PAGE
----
As I mentioned last week, my dad was a Special Agent for the FBI under J. Edgar Hoover in the 1950’s and 60’s. Daddy never killed anybody as an agent, but that’s only because he never shot at anybody. If he had, they would be dead.
Daddy carried a Smith & Wesson, 38-revolver with a 5-inch barrel. At work, he carried it in a simple leather holster on his right hip. At home, it was on the dresser, near his bedside. My brothers and sister were told quite plainly, “This gun is always loaded. Do not touch it.”
And we didn’t.
Daddy went to Quantico to train once a year. Before he went, he would often fast to get his weight down to a svelte 175 pounds – and he was 6-1. Mr. Hoover did not tolerate potbellies. His agents were in prime physical condition or they weren’t agents for long. They were also expert marksmen. Daddy frequently brought home the full body targets he shot at on the range. I believe they started firing at about 75 yards, moving closer after 5 shots until they finished the exercise. The targets Daddy brought home were all dead men. He didn’t miss. Sometimes, for practice, as Daddy was bending his way around the West Virginia curves on the back roads, if he saw a groundhog, he would slow down and shoot it in the head. From the road! While moving! As I said, he didn’t miss.
Were Daddy alive today, I’m sure he would dismiss all the cop shows as as pure fabrication. On TV, the men and the lady cops – including FBI personnel – are armed with Glock-type semi automatic pistols. During shootouts, they hold their weapons sideways and spray the supposed targets with random shots. Under Mr. Hoover, the idea was to take one shot and make it count.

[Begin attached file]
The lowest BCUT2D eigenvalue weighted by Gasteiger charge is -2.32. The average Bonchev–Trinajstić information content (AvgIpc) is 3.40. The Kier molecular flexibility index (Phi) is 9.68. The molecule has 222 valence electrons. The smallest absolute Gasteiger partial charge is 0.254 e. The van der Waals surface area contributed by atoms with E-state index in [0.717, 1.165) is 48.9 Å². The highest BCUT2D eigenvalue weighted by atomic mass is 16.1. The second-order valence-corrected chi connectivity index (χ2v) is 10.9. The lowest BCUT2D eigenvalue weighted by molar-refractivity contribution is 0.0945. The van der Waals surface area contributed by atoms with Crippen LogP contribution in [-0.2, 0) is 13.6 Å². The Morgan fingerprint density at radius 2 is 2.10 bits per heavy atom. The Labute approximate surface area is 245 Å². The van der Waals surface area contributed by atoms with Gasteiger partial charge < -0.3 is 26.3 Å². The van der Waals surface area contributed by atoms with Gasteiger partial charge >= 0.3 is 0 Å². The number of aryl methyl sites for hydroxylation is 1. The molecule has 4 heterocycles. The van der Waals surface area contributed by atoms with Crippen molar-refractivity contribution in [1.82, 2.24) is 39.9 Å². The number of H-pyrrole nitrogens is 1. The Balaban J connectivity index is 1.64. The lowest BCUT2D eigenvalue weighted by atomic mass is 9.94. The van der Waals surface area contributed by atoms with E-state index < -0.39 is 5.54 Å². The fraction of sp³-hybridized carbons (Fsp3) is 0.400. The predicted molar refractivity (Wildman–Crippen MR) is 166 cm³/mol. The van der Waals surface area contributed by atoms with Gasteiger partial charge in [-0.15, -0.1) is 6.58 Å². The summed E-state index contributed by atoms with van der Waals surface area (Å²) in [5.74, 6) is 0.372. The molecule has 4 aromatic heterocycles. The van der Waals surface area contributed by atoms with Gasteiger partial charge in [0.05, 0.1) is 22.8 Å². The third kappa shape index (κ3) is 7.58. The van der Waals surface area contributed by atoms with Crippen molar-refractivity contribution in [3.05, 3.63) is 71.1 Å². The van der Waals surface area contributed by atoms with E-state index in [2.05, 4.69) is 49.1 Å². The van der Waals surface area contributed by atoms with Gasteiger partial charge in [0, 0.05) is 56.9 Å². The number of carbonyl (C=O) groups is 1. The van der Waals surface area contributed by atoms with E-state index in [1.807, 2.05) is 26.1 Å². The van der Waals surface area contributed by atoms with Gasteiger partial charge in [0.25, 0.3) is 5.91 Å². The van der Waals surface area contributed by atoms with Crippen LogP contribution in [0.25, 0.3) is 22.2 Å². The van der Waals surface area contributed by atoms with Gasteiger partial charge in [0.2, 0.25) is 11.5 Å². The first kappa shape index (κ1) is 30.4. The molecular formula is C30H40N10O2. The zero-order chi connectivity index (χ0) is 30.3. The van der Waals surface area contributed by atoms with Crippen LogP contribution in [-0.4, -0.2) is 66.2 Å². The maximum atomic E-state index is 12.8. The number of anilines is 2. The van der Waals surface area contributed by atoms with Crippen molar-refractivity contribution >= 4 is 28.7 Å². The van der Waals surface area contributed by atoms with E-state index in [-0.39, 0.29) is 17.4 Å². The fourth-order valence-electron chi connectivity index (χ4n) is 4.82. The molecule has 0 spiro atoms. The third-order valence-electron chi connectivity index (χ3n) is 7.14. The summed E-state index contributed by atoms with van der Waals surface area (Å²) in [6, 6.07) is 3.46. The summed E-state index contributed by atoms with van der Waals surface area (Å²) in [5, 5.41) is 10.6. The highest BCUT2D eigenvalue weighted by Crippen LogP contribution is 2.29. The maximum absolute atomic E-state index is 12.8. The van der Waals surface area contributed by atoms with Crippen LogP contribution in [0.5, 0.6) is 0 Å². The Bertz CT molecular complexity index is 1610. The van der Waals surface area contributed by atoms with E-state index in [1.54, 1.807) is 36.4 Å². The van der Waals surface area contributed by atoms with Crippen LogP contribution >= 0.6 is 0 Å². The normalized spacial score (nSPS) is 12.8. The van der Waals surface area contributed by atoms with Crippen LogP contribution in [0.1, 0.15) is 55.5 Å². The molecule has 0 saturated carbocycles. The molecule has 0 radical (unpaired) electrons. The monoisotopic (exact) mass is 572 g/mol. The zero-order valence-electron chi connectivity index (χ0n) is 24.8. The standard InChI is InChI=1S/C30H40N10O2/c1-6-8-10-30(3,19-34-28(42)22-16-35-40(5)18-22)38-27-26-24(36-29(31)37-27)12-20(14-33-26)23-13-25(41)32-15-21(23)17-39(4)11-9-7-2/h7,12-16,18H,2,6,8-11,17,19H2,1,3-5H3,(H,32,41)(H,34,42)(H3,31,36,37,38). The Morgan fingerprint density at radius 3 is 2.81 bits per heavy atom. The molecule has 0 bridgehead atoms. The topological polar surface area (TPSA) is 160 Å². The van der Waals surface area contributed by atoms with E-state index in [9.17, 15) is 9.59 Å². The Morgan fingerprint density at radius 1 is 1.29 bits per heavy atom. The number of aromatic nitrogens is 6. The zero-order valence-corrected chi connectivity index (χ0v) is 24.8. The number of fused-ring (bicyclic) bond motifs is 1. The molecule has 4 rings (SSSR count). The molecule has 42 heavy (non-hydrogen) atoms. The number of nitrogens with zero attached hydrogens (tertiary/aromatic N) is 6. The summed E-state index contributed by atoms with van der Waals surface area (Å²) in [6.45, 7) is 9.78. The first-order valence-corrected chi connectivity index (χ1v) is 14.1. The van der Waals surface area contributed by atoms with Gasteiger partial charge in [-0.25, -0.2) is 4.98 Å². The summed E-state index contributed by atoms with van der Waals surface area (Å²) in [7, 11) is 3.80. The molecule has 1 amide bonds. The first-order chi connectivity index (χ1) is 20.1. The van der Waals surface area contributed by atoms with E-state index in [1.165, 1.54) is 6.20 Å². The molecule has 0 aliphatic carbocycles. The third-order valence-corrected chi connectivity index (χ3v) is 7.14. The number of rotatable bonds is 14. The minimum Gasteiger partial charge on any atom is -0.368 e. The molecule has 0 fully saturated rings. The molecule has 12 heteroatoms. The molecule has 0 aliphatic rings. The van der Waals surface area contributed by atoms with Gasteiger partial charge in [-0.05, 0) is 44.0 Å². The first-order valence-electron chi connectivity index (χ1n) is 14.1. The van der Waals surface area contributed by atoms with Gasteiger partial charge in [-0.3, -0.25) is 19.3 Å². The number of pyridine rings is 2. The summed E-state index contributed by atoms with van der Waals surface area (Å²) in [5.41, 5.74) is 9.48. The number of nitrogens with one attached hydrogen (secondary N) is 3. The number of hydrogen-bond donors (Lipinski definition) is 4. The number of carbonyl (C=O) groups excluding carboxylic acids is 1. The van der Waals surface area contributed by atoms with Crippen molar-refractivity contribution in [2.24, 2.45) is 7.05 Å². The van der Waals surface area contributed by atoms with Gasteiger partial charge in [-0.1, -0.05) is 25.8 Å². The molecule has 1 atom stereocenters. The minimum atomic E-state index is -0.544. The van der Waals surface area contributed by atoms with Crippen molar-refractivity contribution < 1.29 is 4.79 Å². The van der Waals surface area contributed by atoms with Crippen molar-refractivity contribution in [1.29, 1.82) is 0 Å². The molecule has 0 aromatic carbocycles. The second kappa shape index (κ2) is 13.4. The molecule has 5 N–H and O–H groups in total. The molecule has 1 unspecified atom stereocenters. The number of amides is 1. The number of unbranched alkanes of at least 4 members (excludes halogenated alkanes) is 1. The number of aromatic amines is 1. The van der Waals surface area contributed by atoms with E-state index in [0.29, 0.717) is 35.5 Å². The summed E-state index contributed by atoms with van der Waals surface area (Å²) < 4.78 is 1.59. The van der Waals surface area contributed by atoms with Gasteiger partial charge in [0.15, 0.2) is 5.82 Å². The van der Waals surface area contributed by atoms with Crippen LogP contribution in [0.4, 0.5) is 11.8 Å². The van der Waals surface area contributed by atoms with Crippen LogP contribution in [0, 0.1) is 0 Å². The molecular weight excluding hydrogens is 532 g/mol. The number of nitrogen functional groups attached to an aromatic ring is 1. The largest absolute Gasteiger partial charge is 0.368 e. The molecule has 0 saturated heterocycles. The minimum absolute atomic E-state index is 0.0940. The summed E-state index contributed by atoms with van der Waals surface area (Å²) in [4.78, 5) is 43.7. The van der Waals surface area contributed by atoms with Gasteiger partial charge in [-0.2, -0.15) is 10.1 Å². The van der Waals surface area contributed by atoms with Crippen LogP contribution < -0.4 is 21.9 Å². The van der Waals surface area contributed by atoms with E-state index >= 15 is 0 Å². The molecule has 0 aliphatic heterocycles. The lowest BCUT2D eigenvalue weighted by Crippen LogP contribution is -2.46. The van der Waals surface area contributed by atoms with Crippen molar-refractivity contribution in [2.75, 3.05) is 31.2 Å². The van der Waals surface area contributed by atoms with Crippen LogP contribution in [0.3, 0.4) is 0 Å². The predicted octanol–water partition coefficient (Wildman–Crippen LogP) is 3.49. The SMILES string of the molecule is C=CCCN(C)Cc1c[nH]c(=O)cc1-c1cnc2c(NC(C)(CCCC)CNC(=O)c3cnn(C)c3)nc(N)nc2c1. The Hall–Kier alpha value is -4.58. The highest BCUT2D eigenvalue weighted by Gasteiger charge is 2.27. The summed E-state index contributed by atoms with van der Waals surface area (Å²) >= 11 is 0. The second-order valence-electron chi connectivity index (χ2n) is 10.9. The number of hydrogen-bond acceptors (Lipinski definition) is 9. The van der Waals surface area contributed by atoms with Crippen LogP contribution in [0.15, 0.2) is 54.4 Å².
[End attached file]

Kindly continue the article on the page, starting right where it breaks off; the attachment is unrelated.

When, and if necessary, Daddy pushed back his suit coat on the right side, pulled his revolver from the holster and fired straight ahead as he took one step forward. He could draw his pistol faster than Randolph Scott in an old western movie. It was draw, step and fire in a split second.
He also showed me something one evening after I had watched a bad man on TV hold a pistol near the belly of the star. Daddy had me get one of my toy pistols, and get within an arm’s length, like the bad guy on TV. The he said, “Squeeze the trigger” as if to shoot him. Before I could squeeze the trigger, he swatted the gun about 20 feet away, “Son,” he said. “You can knock a pistol away quicker than the trigger can be pulled.” That was good information. Fortunately, I have never had to use that information.
One more thing.
When I became engaged to my wife, Nancy, Daddy asked is she wanted to see where he worked. She said, “Sure!” He took her down to his office on Church Street and fingerprinted her, She thought that was cool, but I’m sure Daddy was checking her out. Mr. Hoover and the FBI left nothing to chance.
Nancy was good to go and we’ve been married going on 51 years. The FBI was once an amazing organization and my dad was an amazing man.